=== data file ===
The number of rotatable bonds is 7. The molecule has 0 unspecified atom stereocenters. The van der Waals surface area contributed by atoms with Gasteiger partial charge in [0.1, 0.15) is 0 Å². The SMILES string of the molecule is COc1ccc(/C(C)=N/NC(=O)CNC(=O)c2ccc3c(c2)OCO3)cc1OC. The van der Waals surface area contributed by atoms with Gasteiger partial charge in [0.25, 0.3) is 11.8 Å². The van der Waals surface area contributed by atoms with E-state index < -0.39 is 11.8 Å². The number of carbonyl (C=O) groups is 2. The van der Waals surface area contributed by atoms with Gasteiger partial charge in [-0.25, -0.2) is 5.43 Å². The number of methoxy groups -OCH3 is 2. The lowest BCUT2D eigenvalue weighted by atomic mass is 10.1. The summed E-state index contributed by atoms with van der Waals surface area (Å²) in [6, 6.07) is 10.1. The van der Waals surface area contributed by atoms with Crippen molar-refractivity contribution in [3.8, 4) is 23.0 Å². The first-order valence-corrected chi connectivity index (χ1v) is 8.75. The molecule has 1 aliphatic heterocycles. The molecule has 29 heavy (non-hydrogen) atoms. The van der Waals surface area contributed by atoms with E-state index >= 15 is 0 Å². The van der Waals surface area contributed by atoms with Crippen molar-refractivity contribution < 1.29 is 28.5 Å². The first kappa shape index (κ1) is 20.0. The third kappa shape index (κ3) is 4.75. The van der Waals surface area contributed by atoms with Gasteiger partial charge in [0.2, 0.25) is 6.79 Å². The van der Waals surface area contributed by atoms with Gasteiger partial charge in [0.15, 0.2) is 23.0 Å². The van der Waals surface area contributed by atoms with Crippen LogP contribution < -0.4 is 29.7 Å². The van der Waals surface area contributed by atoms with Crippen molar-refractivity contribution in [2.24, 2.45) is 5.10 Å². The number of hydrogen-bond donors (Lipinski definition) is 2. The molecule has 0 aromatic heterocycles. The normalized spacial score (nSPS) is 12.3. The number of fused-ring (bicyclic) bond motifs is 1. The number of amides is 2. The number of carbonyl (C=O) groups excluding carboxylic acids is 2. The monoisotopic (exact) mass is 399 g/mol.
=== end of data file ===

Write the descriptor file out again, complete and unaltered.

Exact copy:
The number of rotatable bonds is 7. The molecule has 0 unspecified atom stereocenters. The van der Waals surface area contributed by atoms with Gasteiger partial charge in [0.1, 0.15) is 0 Å². The SMILES string of the molecule is COc1ccc(/C(C)=N/NC(=O)CNC(=O)c2ccc3c(c2)OCO3)cc1OC. The van der Waals surface area contributed by atoms with Gasteiger partial charge in [0.25, 0.3) is 11.8 Å². The van der Waals surface area contributed by atoms with E-state index < -0.39 is 11.8 Å². The number of carbonyl (C=O) groups is 2. The van der Waals surface area contributed by atoms with Gasteiger partial charge in [-0.25, -0.2) is 5.43 Å². The number of methoxy groups -OCH3 is 2. The lowest BCUT2D eigenvalue weighted by atomic mass is 10.1. The summed E-state index contributed by atoms with van der Waals surface area (Å²) in [6, 6.07) is 10.1. The van der Waals surface area contributed by atoms with Crippen molar-refractivity contribution in [3.8, 4) is 23.0 Å². The first-order valence-corrected chi connectivity index (χ1v) is 8.75. The molecule has 1 aliphatic heterocycles. The molecule has 29 heavy (non-hydrogen) atoms. The van der Waals surface area contributed by atoms with E-state index >= 15 is 0 Å². The van der Waals surface area contributed by atoms with Crippen molar-refractivity contribution < 1.29 is 28.5 Å². The first kappa shape index (κ1) is 20.0. The third kappa shape index (κ3) is 4.75. The van der Waals surface area contributed by atoms with Gasteiger partial charge in [0.2, 0.25) is 6.79 Å². The van der Waals surface area contributed by atoms with Gasteiger partial charge in [0.15, 0.2) is 23.0 Å². The van der Waals surface area contributed by atoms with Crippen LogP contribution < -0.4 is 29.7 Å². The van der Waals surface area contributed by atoms with Crippen molar-refractivity contribution in [2.24, 2.45) is 5.10 Å². The number of hydrogen-bond donors (Lipinski definition) is 2. The molecule has 0 aromatic heterocycles. The normalized spacial score (nSPS) is 12.3. The number of fused-ring (bicyclic) bond motifs is 1. The number of amides is 2. The number of carbonyl (C=O) groups excluding carboxylic acids is 2. The monoisotopic (exact) mass is 399 g/mol.